Pac-12 North rivals try to keep their bowl aspirations alive
Washington State has gone bowling every season since 2015. Stanford's current bowl streak began with the 2009 campaign, the third season of the Jim Harbaugh-David Shaw era. Those streaks are both in danger as the teams meet Saturday in Pullman in what can be reasonably considered a must-win for both.
Stanford (4-5, 3-4 Pac-12) seemed to have righted the ship after quarterback K.J. Costello returned to the lineup. The Cardinal put up 41 points in a bounce-back win over Arizona, then had a bye week to prepare for the first of two straight road trips. That initial road contest took the Cardinal to Boulder to face a badly sputtering Colorado group.
Instead of moving to the right side of .500 for the first time since Week 1, the Cardinal lost on a last-second field goal. They have bowled every season with Shaw as the head coach, but they now need to finish 2-1 against rivals Cal and Notre Dame and a Washington State bunch that no Stanford team has beaten since 2015.
Washington State is in a similar position. The Cougars (4-5, 2-5) suffered a fourth-quarter collapse at Cal that doomed them to a two-touchdown loss. A badly botched penalty created controversy in the days following the loss, but Washington State's second-most anemic offensive performance of the season may have had more to do with that outcome.
Washington State must go 2-1 in a stretch that includes home games against Stanford and Oregon State, and a road trip to Seattle for the Apple Cup.
Stanford at Washington State
Kickoff: Saturday, Nov. 16 at 3:30 p.m. ET
TV: Pac-12 Networks
Spread: Washington State -10.5
When Stanford Has the Ball
The spark Stanford's offense experienced against Arizona may have been a by-product of the Wildcats' struggles more than anything. That would be the indication after the Cardinal scored just 13 points against a Colorado defense that had allowed at least 30 points in every previous game this season.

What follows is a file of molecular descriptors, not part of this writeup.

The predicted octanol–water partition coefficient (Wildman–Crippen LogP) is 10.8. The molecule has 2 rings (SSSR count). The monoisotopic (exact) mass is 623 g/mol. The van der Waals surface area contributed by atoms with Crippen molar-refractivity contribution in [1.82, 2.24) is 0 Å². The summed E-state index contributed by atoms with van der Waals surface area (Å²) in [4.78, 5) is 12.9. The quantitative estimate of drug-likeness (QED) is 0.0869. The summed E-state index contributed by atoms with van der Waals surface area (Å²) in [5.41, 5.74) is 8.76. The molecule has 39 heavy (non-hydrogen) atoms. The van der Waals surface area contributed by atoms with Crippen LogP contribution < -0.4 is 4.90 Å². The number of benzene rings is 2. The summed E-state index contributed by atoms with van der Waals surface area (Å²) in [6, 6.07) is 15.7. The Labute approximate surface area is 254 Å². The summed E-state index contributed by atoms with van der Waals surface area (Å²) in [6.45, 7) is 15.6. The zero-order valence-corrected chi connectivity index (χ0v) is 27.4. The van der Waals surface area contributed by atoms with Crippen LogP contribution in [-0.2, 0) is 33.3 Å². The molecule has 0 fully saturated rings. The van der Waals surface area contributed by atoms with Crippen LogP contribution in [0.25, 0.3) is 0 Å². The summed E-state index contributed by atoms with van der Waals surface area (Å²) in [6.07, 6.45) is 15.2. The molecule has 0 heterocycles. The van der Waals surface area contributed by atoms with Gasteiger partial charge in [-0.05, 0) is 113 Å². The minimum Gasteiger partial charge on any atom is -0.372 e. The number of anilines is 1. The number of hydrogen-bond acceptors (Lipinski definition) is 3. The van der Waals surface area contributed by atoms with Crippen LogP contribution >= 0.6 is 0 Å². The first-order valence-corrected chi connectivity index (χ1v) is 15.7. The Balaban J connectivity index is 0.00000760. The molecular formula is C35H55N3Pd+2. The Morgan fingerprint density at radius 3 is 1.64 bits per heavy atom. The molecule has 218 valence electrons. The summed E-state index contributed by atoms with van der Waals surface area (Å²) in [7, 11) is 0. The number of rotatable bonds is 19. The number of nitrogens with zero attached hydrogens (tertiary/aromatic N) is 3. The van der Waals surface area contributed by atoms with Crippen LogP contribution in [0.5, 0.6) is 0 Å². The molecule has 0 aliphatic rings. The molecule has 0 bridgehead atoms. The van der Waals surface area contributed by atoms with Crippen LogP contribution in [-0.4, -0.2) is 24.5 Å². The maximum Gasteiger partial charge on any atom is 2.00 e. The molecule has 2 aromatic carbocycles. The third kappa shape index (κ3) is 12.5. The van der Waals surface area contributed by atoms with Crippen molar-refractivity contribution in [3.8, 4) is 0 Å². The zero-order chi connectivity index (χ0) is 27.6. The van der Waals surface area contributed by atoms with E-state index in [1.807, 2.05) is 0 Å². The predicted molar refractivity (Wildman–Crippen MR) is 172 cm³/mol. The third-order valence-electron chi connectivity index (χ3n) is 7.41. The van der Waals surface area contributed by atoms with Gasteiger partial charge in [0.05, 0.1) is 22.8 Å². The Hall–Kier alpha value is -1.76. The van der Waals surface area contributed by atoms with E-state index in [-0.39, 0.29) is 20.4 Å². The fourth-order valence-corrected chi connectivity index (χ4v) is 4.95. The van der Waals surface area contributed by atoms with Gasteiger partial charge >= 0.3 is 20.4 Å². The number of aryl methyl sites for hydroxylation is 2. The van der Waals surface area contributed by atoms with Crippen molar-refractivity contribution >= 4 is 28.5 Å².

The lone touchdown came on a 79-yard hook-up between Costello and Simi Fehoko. In a season marred with offensive inefficiency, Fehoko's recent breakout is a definite bright spot.
Stanford ran the ball relatively well against Colorado, averaging 5.1 yards per carry with a three-man rotation of Cameron Scarlett, Austin Jones, and Nathaniel Peat. The issue for Stanford is being able to trust the ground for a full 60 minutes with a battered offensive line. Washington State's defense has struggled stopping the run, allowing more than 193 yards per game and five yards per carry. If the Cardinal cannot attack this particular run defense, it will be another rough day.
When Washington State Has the Ball
It's no secret that Washington State will air it out. Stanford comes in allowing almost eight yards per attempt, and that could be a recipe for a big afternoon from quarterback Anthony Gordon. Even in defeat — including last week at Cal — Gordon has been excellent. But the Golden Bears were able to completely shut down the run game.
While Washington State's air-raid offense isn't exactly the Wishbone, Max Borghi does add some balance. Taking away the run as Cal did last week allowed its excellent secondary to limit the Cougars receivers' space on the field. Gordon averaged nine yards per completion, down 2.6 from his season-long average.
Stanford's secondary has had a trying season. The unit came into 2019 one of the thinnest groups in the conference, even with All-Pac-12 cornerback Paulson Adebo. It's been an up-and-down season for the group.
Washington State is 3-1 at Martin Stadium on the season, and the Cougars scored 63 points in the one loss. These two programs have been pace-setters in the North for the last few years — in Stanford's case, for the past decade — so it seems strange for this mid-November contest to lack divisional implications. Still, the bowl implications carry serious weight.
Washington State's style has given better Stanford teams fits over the last three seasons. This is the worst Cougars defense since 2015, with coordinator Tracy Claeys' midseason departure doing little to effect immediate change. However, the Cardinal offense is nowhere near equipped to capitalize. Washington State should roll and keep alive its hope of a bowl game.
Prediction: Washington State 38, Stanford 23
— Written by Kyle Kensing, who is part of the Athlon Contributor Network and a sportswriter in Southern California. Follow him on Twitter @kensing45.